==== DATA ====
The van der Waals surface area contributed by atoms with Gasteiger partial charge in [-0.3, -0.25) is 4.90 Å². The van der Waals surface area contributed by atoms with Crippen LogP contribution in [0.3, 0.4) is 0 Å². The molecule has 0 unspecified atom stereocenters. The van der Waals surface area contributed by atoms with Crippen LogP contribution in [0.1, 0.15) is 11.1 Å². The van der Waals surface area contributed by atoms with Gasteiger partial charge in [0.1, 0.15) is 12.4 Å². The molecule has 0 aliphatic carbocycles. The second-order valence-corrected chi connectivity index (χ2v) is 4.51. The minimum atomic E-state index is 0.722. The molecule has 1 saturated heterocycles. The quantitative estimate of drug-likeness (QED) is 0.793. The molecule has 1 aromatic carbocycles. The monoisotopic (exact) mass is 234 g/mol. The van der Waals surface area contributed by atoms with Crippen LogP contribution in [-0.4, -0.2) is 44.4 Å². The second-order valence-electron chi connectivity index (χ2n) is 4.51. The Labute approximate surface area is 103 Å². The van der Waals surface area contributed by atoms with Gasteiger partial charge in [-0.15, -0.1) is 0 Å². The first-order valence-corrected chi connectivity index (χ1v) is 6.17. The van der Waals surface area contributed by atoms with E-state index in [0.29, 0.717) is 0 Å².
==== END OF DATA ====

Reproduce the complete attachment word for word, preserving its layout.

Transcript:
The van der Waals surface area contributed by atoms with Gasteiger partial charge in [-0.3, -0.25) is 4.90 Å². The van der Waals surface area contributed by atoms with Crippen LogP contribution in [0.3, 0.4) is 0 Å². The molecule has 0 unspecified atom stereocenters. The van der Waals surface area contributed by atoms with Crippen LogP contribution in [0.1, 0.15) is 11.1 Å². The van der Waals surface area contributed by atoms with Gasteiger partial charge in [0.1, 0.15) is 12.4 Å². The molecule has 0 aliphatic carbocycles. The second-order valence-corrected chi connectivity index (χ2v) is 4.51. The minimum atomic E-state index is 0.722. The molecule has 1 saturated heterocycles. The quantitative estimate of drug-likeness (QED) is 0.793. The molecule has 1 aromatic carbocycles. The monoisotopic (exact) mass is 234 g/mol. The van der Waals surface area contributed by atoms with Crippen LogP contribution in [-0.4, -0.2) is 44.4 Å². The second-order valence-electron chi connectivity index (χ2n) is 4.51. The Labute approximate surface area is 103 Å². The van der Waals surface area contributed by atoms with Gasteiger partial charge in [-0.15, -0.1) is 0 Å². The first-order valence-corrected chi connectivity index (χ1v) is 6.17. The van der Waals surface area contributed by atoms with E-state index in [0.29, 0.717) is 0 Å².